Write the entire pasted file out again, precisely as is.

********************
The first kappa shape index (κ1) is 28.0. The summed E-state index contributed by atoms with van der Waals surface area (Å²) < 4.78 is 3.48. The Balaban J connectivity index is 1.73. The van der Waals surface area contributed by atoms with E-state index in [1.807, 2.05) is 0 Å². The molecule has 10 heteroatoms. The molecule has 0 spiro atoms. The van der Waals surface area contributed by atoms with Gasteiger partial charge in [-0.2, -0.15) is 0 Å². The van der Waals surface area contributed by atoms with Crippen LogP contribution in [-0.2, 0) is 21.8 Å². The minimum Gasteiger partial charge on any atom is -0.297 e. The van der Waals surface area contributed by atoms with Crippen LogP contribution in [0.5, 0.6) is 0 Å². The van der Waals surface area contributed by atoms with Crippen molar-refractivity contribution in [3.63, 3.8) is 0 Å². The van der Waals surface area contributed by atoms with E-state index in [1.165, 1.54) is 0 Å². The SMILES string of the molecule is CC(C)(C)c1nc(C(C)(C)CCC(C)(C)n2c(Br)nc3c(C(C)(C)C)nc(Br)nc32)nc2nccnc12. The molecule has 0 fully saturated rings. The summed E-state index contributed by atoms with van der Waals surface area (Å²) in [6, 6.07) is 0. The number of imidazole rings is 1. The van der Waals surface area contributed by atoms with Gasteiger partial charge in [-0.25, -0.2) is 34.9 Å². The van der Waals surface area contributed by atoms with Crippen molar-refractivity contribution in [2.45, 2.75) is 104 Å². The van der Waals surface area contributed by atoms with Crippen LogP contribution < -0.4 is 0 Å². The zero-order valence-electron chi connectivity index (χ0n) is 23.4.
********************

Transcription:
The first kappa shape index (κ1) is 28.0. The summed E-state index contributed by atoms with van der Waals surface area (Å²) < 4.78 is 3.48. The Balaban J connectivity index is 1.73. The van der Waals surface area contributed by atoms with E-state index in [1.807, 2.05) is 0 Å². The molecule has 10 heteroatoms. The molecule has 0 spiro atoms. The van der Waals surface area contributed by atoms with Gasteiger partial charge in [-0.2, -0.15) is 0 Å². The van der Waals surface area contributed by atoms with Crippen LogP contribution in [-0.2, 0) is 21.8 Å². The minimum Gasteiger partial charge on any atom is -0.297 e. The van der Waals surface area contributed by atoms with Crippen LogP contribution in [0.5, 0.6) is 0 Å². The van der Waals surface area contributed by atoms with Crippen molar-refractivity contribution in [3.63, 3.8) is 0 Å². The van der Waals surface area contributed by atoms with E-state index in [1.165, 1.54) is 0 Å². The SMILES string of the molecule is CC(C)(C)c1nc(C(C)(C)CCC(C)(C)n2c(Br)nc3c(C(C)(C)C)nc(Br)nc32)nc2nccnc12. The molecule has 0 fully saturated rings. The summed E-state index contributed by atoms with van der Waals surface area (Å²) in [6, 6.07) is 0. The number of imidazole rings is 1. The van der Waals surface area contributed by atoms with Gasteiger partial charge in [-0.25, -0.2) is 34.9 Å². The van der Waals surface area contributed by atoms with Crippen molar-refractivity contribution in [2.45, 2.75) is 104 Å². The van der Waals surface area contributed by atoms with Crippen LogP contribution < -0.4 is 0 Å². The zero-order valence-electron chi connectivity index (χ0n) is 23.4.